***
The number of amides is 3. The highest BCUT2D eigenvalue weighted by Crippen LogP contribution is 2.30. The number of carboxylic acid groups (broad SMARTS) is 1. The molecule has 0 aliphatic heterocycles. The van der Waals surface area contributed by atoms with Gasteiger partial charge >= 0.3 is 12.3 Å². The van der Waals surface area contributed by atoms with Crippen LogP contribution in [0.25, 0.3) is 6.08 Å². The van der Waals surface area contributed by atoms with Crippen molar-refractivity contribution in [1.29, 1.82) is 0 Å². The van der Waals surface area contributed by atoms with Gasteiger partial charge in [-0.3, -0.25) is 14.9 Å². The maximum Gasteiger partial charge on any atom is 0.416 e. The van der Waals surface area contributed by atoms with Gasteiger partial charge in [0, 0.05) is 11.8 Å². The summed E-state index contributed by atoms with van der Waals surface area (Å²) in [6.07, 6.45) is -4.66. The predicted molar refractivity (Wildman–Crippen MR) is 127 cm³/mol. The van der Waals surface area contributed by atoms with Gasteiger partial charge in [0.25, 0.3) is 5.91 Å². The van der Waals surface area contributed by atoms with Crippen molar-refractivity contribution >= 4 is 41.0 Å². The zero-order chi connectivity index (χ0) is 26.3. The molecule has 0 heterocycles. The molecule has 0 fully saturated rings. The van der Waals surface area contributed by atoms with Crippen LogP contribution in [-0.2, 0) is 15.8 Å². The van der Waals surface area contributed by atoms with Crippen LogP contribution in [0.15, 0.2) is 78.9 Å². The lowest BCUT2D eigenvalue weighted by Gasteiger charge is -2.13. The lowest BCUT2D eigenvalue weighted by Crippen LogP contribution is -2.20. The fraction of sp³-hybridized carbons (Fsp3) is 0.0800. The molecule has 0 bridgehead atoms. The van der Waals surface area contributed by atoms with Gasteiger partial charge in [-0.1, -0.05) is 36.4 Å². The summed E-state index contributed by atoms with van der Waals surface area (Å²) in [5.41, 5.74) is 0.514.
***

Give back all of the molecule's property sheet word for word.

The number of amides is 3. The highest BCUT2D eigenvalue weighted by Crippen LogP contribution is 2.30. The number of carboxylic acid groups (broad SMARTS) is 1. The molecule has 0 aliphatic heterocycles. The van der Waals surface area contributed by atoms with Gasteiger partial charge >= 0.3 is 12.3 Å². The van der Waals surface area contributed by atoms with Crippen LogP contribution in [0.25, 0.3) is 6.08 Å². The van der Waals surface area contributed by atoms with Crippen molar-refractivity contribution in [1.29, 1.82) is 0 Å². The van der Waals surface area contributed by atoms with Gasteiger partial charge in [-0.3, -0.25) is 14.9 Å². The maximum Gasteiger partial charge on any atom is 0.416 e. The van der Waals surface area contributed by atoms with Gasteiger partial charge in [0, 0.05) is 11.8 Å². The summed E-state index contributed by atoms with van der Waals surface area (Å²) in [6.07, 6.45) is -4.66. The predicted molar refractivity (Wildman–Crippen MR) is 127 cm³/mol. The van der Waals surface area contributed by atoms with Gasteiger partial charge in [0.25, 0.3) is 5.91 Å². The van der Waals surface area contributed by atoms with Crippen molar-refractivity contribution >= 4 is 41.0 Å². The zero-order chi connectivity index (χ0) is 26.3. The molecule has 0 heterocycles. The molecule has 0 fully saturated rings. The van der Waals surface area contributed by atoms with Crippen LogP contribution in [-0.2, 0) is 15.8 Å². The van der Waals surface area contributed by atoms with Crippen LogP contribution in [0.15, 0.2) is 78.9 Å². The lowest BCUT2D eigenvalue weighted by Gasteiger charge is -2.13. The lowest BCUT2D eigenvalue weighted by Crippen LogP contribution is -2.20. The fraction of sp³-hybridized carbons (Fsp3) is 0.0800. The molecule has 0 bridgehead atoms. The van der Waals surface area contributed by atoms with Gasteiger partial charge in [-0.1, -0.05) is 36.4 Å². The summed E-state index contributed by atoms with van der Waals surface area (Å²) in [5.41, 5.74) is 0.514.